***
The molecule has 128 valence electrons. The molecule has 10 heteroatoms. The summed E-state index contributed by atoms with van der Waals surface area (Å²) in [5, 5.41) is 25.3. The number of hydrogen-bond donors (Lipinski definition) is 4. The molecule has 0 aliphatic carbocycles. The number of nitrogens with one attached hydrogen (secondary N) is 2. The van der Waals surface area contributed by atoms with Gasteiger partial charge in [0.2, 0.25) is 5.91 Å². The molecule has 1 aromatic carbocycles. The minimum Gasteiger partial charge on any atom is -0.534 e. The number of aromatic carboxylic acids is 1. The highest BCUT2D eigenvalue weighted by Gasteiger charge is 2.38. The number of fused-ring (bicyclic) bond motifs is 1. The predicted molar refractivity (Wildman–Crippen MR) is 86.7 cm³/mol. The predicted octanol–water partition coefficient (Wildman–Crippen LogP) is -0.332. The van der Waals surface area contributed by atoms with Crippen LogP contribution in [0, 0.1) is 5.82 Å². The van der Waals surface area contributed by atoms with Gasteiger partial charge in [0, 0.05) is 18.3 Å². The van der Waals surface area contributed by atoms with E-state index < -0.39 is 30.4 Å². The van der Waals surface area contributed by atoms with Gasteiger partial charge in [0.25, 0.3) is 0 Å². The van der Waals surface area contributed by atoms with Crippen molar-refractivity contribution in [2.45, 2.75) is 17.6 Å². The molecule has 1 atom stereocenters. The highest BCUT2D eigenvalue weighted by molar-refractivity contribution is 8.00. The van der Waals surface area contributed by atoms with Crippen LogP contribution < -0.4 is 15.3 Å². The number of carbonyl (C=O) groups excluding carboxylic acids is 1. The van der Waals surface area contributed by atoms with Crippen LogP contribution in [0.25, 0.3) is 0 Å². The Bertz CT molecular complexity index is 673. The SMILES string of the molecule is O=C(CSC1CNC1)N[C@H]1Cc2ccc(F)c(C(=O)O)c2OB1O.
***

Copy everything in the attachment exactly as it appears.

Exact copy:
The molecule has 128 valence electrons. The molecule has 10 heteroatoms. The summed E-state index contributed by atoms with van der Waals surface area (Å²) in [5, 5.41) is 25.3. The number of hydrogen-bond donors (Lipinski definition) is 4. The molecule has 0 aliphatic carbocycles. The number of nitrogens with one attached hydrogen (secondary N) is 2. The van der Waals surface area contributed by atoms with Gasteiger partial charge in [0.2, 0.25) is 5.91 Å². The molecule has 1 aromatic carbocycles. The minimum Gasteiger partial charge on any atom is -0.534 e. The number of aromatic carboxylic acids is 1. The highest BCUT2D eigenvalue weighted by Gasteiger charge is 2.38. The number of fused-ring (bicyclic) bond motifs is 1. The predicted molar refractivity (Wildman–Crippen MR) is 86.7 cm³/mol. The predicted octanol–water partition coefficient (Wildman–Crippen LogP) is -0.332. The van der Waals surface area contributed by atoms with Crippen LogP contribution in [0, 0.1) is 5.82 Å². The van der Waals surface area contributed by atoms with Gasteiger partial charge in [0, 0.05) is 18.3 Å². The van der Waals surface area contributed by atoms with E-state index < -0.39 is 30.4 Å². The van der Waals surface area contributed by atoms with Gasteiger partial charge in [0.25, 0.3) is 0 Å². The van der Waals surface area contributed by atoms with Crippen molar-refractivity contribution in [2.45, 2.75) is 17.6 Å². The molecule has 1 atom stereocenters. The highest BCUT2D eigenvalue weighted by molar-refractivity contribution is 8.00. The van der Waals surface area contributed by atoms with Crippen LogP contribution < -0.4 is 15.3 Å². The number of carbonyl (C=O) groups excluding carboxylic acids is 1. The van der Waals surface area contributed by atoms with Crippen LogP contribution in [0.25, 0.3) is 0 Å². The Bertz CT molecular complexity index is 673. The SMILES string of the molecule is O=C(CSC1CNC1)N[C@H]1Cc2ccc(F)c(C(=O)O)c2OB1O.